My ticket reads: Section 513, Row 8, Seat 10. I’ll never forget the night of 6.1.12, of course as we all know, the night hi57ory finally happened for the NY Mets. I actually plopped by butt down in seat 6 since we were with a large group of people. We each grabbed any available seat and I made sure not to move until the last strike was thrown.
After jumping around and celebrating with my friends my first instinct was to pose for this photo. My ticket stub means so much to me and I wanted to snap a photo that I’ll cherish forever. I was there, thank god. If I missed the game or decided not to go I’d never forgive myself. Call me crazy but one reason I go to as many games as I do is because I don’t want to miss anything. Thankfully the game was at home, in front of our fans and it ONLY took 8,020 tries.
This past Thursday I heard some very disturbing news. The Mets have decided to reprint tickets from that historic night. All 41,922 seats in the house are up for grabs. My stub that means so much to me is now 1 of 2.
The New York Mets today announced tickets from Johan Santana’s no-hitter, the first in franchise history, will be reprinted for fans wishing to secure a pristine keepsake from the historic game. Fans can purchase tickets reprinted on Season Ticket Holder stock for $50 each, plus order and shipping fees. The tickets will be available starting Monday, June 11 at 10:00 a.m. on Mets.com.
Mets Season Ticket Holders will receive complimentary reprints of every seat in their account. An order and shipping fee will apply.
Mets 40-Game, 20-Game, 15-Game and 6-Game Plan and Pack Holders whose packages included the June 1 game will receive a discounted rate of $30 per ticket, plus per ticket and shipping fees.
Plan and Pack Holders whose packages didn’t include last Friday’s game, will be able to purchase reprints for $40 per ticket, plus per ticket and shipping fees, through an exclusive pre-sale on Mets.com starting tomorrow, Friday, June 8.
The Mets will reprint all 41,922 seats at Citi Field. There is a limit of four seats per order. Fans can select a seating category and receive the best available seat in that location.
While looking out at the fans celebrate the historic achievement I had a thought. Isn’t it great that this wasn’t a sold out game? When the Phillies or Red Sox do something great a packed house of fans gets to see it in person. Now the majority of those fans might be die hards but plenty of band-wagoners also get a taste of the history. Those 20,000 or so people at Citi Field last Friday saw something that WILL NEVER happen again. The fans that were there are an elite bunch and we have the memories embedded in our brains that we’ve been waiting for our whole lives. Taking absolutely nothing away from those who weren’t in attendance and by no means am I saying we are “better fans” than you. The ticket stubs are just something we took away from the game that were ours. Something we had that others wanted. After the game I saw some fans selling their stubs outside for $300. I was just nervous I’d lose mine. I checked my pocket every 5 minutes or so just to make sure I didn’t somehow drop it. My stub is priceless to me. Now someone else gets to buy the same one for $50? BULLSHIT!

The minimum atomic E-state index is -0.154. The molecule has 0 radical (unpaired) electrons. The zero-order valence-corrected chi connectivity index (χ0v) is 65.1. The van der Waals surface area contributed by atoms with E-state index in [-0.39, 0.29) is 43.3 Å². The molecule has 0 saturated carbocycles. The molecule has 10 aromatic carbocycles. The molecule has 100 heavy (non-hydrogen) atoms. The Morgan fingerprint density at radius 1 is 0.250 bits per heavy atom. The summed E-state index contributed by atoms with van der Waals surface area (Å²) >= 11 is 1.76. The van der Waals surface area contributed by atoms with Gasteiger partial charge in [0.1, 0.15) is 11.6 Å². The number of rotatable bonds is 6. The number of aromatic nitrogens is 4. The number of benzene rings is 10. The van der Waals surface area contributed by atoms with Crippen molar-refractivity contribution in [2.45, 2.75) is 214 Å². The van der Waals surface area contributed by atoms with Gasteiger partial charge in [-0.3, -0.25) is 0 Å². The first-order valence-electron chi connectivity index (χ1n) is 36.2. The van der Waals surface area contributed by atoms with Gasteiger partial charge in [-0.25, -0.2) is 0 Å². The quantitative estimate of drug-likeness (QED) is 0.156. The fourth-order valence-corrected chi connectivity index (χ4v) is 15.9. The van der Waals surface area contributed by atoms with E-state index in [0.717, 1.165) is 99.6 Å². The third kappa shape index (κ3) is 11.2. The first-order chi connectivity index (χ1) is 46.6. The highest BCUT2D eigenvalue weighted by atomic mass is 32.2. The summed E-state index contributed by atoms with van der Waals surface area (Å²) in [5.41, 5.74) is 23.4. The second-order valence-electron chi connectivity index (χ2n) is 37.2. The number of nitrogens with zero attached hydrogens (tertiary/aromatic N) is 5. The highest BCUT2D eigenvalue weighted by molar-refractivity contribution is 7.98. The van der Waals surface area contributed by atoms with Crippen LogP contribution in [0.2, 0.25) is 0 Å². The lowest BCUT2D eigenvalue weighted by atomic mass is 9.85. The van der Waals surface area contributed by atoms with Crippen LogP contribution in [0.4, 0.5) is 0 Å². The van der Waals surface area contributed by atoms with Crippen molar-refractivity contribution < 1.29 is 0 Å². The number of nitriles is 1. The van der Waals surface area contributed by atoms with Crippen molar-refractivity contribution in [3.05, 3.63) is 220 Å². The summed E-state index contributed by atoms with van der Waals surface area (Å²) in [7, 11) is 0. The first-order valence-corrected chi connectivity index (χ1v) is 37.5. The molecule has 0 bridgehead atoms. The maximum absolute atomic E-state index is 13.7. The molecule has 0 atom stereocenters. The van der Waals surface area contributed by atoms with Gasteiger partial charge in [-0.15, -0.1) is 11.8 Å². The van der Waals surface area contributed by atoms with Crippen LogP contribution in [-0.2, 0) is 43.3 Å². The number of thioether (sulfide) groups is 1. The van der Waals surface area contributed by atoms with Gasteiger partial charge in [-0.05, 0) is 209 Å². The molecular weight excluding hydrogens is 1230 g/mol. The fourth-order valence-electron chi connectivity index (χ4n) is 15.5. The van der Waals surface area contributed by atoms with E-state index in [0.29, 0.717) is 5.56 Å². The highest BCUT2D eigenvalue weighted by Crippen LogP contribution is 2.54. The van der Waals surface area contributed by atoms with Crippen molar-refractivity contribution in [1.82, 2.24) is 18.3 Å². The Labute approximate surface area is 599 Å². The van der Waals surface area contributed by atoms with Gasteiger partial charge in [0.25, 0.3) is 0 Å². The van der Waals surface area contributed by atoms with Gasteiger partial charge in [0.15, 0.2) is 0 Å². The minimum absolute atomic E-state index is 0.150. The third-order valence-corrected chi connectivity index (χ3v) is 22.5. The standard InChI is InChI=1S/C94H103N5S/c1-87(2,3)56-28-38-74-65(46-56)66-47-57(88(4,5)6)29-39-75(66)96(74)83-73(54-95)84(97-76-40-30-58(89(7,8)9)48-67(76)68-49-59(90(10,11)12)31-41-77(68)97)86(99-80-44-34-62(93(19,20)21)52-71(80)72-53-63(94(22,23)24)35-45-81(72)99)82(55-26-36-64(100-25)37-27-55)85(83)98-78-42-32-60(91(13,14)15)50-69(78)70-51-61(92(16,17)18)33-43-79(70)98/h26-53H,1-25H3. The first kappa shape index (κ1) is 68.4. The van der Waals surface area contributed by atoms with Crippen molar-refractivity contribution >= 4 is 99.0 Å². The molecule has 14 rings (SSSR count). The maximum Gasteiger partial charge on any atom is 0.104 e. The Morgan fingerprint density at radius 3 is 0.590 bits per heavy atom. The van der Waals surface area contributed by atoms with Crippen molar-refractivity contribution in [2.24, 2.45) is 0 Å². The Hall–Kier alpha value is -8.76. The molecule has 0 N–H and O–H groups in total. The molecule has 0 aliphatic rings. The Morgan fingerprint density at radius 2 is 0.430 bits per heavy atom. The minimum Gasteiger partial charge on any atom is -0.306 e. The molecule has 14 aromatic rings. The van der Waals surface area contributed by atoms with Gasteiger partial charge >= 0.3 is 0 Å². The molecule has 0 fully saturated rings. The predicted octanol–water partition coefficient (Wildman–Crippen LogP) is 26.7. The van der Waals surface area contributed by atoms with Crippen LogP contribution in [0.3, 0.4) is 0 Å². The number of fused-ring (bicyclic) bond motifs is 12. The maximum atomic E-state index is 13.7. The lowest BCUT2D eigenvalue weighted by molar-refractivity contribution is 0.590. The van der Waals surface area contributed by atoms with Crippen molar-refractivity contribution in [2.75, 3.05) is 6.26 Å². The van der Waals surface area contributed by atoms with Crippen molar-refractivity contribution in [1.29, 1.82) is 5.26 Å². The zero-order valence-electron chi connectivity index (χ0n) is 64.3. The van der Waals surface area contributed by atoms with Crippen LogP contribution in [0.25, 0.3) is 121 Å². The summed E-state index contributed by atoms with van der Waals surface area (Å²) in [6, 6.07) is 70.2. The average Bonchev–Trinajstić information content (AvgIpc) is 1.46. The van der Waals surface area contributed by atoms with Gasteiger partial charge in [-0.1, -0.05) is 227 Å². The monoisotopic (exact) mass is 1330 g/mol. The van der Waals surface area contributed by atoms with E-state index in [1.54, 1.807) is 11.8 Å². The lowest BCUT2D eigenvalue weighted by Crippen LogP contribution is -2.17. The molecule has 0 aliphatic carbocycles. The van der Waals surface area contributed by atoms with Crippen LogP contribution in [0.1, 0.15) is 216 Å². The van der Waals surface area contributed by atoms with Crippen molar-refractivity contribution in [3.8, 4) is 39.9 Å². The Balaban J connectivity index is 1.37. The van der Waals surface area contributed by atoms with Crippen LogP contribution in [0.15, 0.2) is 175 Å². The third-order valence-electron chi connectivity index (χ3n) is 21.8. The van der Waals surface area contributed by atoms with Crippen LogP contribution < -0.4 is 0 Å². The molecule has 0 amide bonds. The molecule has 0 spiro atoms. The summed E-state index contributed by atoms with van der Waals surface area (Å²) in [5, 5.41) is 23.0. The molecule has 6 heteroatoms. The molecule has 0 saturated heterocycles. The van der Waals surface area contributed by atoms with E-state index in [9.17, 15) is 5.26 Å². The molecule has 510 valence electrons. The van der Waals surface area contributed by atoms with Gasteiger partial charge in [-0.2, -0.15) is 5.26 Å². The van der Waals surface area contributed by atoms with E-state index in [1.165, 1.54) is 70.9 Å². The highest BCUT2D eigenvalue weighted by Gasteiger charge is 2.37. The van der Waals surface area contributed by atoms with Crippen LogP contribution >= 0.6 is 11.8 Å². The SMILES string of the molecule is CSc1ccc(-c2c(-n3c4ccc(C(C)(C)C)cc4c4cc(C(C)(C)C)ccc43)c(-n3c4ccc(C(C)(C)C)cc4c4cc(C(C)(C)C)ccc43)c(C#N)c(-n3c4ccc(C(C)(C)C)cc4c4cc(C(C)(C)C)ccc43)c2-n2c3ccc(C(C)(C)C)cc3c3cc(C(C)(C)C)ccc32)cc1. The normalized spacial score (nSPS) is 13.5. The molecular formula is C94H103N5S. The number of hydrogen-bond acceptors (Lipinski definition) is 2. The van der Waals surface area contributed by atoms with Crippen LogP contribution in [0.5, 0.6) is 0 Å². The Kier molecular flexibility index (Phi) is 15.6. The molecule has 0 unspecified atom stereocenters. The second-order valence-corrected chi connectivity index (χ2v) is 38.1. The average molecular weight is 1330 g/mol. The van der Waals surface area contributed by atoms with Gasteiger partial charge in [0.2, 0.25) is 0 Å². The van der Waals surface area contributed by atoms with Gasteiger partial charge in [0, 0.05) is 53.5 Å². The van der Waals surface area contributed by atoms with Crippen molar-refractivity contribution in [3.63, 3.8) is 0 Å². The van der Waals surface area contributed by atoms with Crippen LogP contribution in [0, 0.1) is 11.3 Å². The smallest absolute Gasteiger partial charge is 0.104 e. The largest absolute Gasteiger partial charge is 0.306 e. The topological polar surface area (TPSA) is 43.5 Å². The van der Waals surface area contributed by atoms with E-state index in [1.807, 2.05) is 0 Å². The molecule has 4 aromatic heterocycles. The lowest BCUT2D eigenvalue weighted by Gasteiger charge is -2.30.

I completely understand the Mets want to make money off this. As Randy from ReadTheApple.com pointed out why not offer a fake ticket stub that fans can buy? Why taint the memory of our stubs by offering them up for sale to people who weren’t there? Nobody sat in my seat with me that night. They didn’t live and die with every pitch. The re-print offer would be cool for people who had the print at home version and wanted something nicer, that’s it.
Which brings up another thought. The great thing about being the Mets is that they are allowed to slap the name Mets on anything and sell it for a premium. So why not just make a special commemorative ticket and sell that. You could put either a bogus or vacant seat location on it. It would be no more a “real” ticket than a reprint ticket.
If the Mets absolutely have to go through with this why not just sell the unused ones? Or better yet slap a reprint stamp on the ones that are the actual reprints. This won’t make me feel entirely better about the situation but it’s a start and simple solution.
I think the Mets need to release a clearer explanation of this process. If season ticket or plan holders don’t want a reprint why are the Mets reprinting “ALL 41,922″ tickets? Where do those tickets go if the original ticket holders don’t want them? I want the beat up stub that was in my pocket all night. Not some fresh reprint for $50.
As I type this my ticket is staring at me from the wall and some day John Doe will have the same one on his. Sec 513, Row 8, Seat 10. “Yea, yea, I was there! It was crazy!” No you weren’t you bought my reprint from the Mets for $50. Thanks.
Photo by: Nicolas Panchano